“The coach must be a tailor, to try find the right suit for the team.”
Chelsea 2016/17 is an underappreciated team in the pantheon of Premier League history.
And it’s understandable why that’s the case. Historically, they are sandwiched between Leicester’s miracle-makers and Man City’s record-breakers. The Blues’ triumph wasn’t as wildly romantic as the Foxes’ achievement and not as dominant as Pep Guardiola’s well-oiled machine.
However, Antonio Conte’s title-winner are remarkable in their own right, not least because their success hinged on perhaps the most effective tactical tweak since the top flight was rebranded in 1992.
The Italian tactician’s first season in England started brightly as Chelsea won their first three games. However, aside from a comfortable 3-0 victory over Burnley, the performances didn’t suggest they would go on to break the record for most wins in a Premier League campaign.
Question marks were replaced with exclamation marks in September when they drew to Swansea and lost to Liverpool before finding themselves 3-0 down after 45 minutes against Arsenal at the Emirates.
Until that point, Conte implemented a 4-2-3-1 formation, as was widely used throughout the league.
Defeat to the Gunners was Conte’s biggest loss in league competition since 2010. While a bitter pill to swallow, it was the key that ultimately unlocked Chelsea’s potential.
With the game over as a contest at the halfway mark, Conte switched to three at the back, introducing Marcos Alonso for Cesc Fabregas as part of the reshuffle. And he saw enough of an improvement in the game’s latter stages to start with 3-4-3 from the first whistle against Hull in the next fixture.
The switch required a change of personnel. In came Victor Moses to play as a wing-back, a new role for the Nigerian. Cesar Azpilicueta moved from left-back to a right-sided centre-back alongside Gary Cahill and David Luiz. This back three mirrored Conte’s preferred Juventus trio of Andrea Barzagli, Giorgio Chiellini and Leonardo Bonucci.
Moses was named Man of the Match as Chelsea stopped their rut with a 2-0 win in what proved to be an almighty turning point.
The true effectiveness of the 3-4-3 system was evident in the next two fixtures, against Leicester and Man United. Chelsea beat the reigning champions 3-0 before going one better against Jose Mourinho’s Red Devils. The Blues won 4-0 with Pedro opening the scoring after 30 seconds. The decorated Spaniard had replaced Willian in the starting line-up against the Foxes and would establish himself as Conte’s favoured option on the opposite flank to Eden Hazard.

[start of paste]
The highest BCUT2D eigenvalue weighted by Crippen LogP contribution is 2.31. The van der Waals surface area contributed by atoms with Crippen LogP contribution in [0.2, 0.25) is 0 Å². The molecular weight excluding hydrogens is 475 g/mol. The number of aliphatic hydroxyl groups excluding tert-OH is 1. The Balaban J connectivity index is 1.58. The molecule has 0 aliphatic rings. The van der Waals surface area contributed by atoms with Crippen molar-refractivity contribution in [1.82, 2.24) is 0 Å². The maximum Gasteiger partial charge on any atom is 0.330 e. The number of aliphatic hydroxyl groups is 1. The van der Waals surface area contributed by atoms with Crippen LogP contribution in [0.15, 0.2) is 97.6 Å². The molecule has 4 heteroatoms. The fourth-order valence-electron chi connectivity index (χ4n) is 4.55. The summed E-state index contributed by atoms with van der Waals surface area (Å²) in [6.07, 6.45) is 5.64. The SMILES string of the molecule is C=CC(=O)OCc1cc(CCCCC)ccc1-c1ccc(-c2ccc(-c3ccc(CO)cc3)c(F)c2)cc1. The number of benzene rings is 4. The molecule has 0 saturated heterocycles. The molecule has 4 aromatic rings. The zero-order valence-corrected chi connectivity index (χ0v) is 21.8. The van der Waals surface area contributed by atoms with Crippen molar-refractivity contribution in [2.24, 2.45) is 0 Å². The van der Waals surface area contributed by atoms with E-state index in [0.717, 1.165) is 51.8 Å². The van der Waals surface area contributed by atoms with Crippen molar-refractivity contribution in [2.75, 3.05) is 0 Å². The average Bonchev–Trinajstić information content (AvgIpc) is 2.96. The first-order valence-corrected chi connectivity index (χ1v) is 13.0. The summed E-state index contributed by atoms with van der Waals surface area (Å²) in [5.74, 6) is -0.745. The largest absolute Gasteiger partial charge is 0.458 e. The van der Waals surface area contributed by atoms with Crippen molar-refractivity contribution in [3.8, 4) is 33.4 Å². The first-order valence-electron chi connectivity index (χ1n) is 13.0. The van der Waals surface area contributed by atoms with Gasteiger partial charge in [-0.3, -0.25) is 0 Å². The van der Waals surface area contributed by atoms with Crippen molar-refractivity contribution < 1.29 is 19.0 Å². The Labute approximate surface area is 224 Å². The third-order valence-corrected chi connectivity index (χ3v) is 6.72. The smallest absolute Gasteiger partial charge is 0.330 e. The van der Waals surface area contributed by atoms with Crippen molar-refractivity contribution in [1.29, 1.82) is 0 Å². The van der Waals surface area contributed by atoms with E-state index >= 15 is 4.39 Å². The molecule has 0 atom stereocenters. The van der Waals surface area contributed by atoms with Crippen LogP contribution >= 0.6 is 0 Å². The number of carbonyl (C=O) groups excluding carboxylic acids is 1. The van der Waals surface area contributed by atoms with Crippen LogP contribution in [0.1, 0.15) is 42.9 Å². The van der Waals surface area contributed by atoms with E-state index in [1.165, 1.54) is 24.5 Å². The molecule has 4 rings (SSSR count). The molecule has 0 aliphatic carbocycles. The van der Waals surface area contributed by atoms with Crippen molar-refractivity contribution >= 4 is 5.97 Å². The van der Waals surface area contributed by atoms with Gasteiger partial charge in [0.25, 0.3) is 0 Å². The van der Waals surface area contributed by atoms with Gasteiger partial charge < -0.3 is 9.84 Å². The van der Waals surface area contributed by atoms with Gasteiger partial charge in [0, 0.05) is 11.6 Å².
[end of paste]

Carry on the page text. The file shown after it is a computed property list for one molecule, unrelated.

Transformed, Chelsea won 13 consecutive league games in a run that stretched until the end of the year. They also won their last six games of the season to hold off an admirable challenge from Mauricio Pochettino’s Spurs to win their fifth Premier League crown.
Moses’ willingness to run shuttles up and down the right flank was a key factor in the Blues’ success, while Alonso proved to be a potent threat in the final third, contributing six goals and three assists in the league alone.
Experienced players such as Terry, Willian and Fabregas were forced into subsidiary roles, with the latter only regaining his place in the starting line-up at the back end of the season.
Chelsea’s 3-4-3 was so effective it prompted several other clubs to mirror their approach. Most notably, Arsene Wenger moved away from a four-man defence for the first time over a decade. The influence even extended to England as Gareth Southgate embraced wing-backs, using Kieran Trippier and Ashley Young at the 2018 World Cup for the Three Lions’ best showing in the competition since 1990.
However, no team enjoyed such drastic improvements as Chelsea, proving that quality management is not about selecting a certain formation, but identifying the right system to bring the best out of the specific players at your disposal.
Naturally, the players deserve equal credit. 2016/17 was both Hazard and Diego Costa’s joint-best Premier League campaign in terms of goal return. N’Golo Kante scooped the individual awards after cementing his status as a world-class midfielder. The Frenchman was signed from Leicester after Chelsea had three bids rejected for Roma’s Radja Nainggolan. It’s not clear whether the club wanted both players as part of a new-look midfield or if Kante would have gone elsewhere if the Belgian had moved to Stamford Bridge. Whatever the case, it worked out well for Conte.
Conte’s switch of formation and utilisation of players who were not previously considered first-team regulars goes down as a masterstoke. His job was made easier due to a lack of European commitments but such an advantage does not make the league title a formality, especially not one achieved with one of the highest points tallies since the Premier League’s inception.
Sir Alex Ferguson, Wenger, Mourinho and Guardiola have all implemented all-encompassing philosophies and tactics that were mightily decisive. But when it comes to making a key change from one defined idea to another during the course of a season, Conte’s 2016/17 alteration is unmatched.